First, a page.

My understanding is that his manifesto (which, incidentally, has been updated and given a new title "Anti-Tech Revolution: Why and How", the second edition of which was released this year) is lucid and thought-out. Here are some questions the answers to which are not obvious to me:
- Should anybody read "Industrial Society and Its Future", given its origin?
- Suppose an EA group wrote to Kaczynski in prison, asking him to write a letter about opposition to technology to be read aloud and discussed in an EA meetup, and he complied. Would it have been unacceptable for the EA group to do this, and should it be unacceptable for the EA group to hold this meetup?

Some thoughts on the EA Munich // Robin Hanson incident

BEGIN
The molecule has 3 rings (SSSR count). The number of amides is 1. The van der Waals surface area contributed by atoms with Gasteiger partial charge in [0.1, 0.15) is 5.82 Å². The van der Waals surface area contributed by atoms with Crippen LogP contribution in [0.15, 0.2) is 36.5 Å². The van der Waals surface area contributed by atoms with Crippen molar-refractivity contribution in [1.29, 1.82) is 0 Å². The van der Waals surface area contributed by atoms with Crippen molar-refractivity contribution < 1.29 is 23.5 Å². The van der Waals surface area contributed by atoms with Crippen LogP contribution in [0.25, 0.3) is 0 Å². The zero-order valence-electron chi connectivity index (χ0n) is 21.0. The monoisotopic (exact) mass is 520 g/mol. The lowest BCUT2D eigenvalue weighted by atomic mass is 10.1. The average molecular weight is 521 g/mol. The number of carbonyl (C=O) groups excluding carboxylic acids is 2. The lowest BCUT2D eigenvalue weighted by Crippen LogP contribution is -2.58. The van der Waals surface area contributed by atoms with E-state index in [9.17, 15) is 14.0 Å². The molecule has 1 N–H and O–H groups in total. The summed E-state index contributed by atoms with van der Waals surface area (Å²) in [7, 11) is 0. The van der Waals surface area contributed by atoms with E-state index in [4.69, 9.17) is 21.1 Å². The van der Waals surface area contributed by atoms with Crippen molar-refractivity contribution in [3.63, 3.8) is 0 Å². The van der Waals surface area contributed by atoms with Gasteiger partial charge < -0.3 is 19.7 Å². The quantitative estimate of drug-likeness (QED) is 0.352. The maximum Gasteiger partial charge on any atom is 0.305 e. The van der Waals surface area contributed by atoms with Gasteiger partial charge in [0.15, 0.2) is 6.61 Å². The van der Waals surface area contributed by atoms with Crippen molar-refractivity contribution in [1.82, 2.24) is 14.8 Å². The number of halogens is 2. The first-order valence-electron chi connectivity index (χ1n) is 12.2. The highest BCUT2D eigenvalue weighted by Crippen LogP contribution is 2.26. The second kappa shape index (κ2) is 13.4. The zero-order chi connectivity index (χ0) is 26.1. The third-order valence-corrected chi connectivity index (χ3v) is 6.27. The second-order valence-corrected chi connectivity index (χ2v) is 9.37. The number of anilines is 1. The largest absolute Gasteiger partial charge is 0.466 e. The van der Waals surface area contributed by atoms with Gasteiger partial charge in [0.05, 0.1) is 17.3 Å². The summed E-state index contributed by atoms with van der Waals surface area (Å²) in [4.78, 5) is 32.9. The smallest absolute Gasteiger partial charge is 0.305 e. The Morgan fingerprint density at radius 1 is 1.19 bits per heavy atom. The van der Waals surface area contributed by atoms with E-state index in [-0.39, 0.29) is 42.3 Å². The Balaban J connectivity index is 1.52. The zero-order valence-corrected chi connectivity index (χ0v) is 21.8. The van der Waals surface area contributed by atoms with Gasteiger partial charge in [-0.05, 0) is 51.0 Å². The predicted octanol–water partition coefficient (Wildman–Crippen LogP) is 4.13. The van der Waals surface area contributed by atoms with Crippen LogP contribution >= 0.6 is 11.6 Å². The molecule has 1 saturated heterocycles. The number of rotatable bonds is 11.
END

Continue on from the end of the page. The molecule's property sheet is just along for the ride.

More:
In the 'Recent Discussion' feed of the front page of the EA forum, I found this page between Owen Cotton-Barratt's AMA and this question about insights in longtermist macrostrategy. The AMA had 9 usernames that appeared male to me, no usernames that appeared female to me, and 3 usernames whose gender I couldn't discern. The macrostrategy discussion had 12 names that appeared male to me, 1 that I gathered was female based on this comment, and 3 whose gender I couldn't discern. This should obviously be taken with a grain of salt, since determining gender from usernames is a tricky business.

Some thoughts on the EA Munich // Robin Hanson incident

FYI, I read this, didn't know the facts, and it didn't occur to me that the organisation Habryka was referring to was CEA - I think my guess was that it was maybe some other random student group?

Open and Welcome Thread: September 2020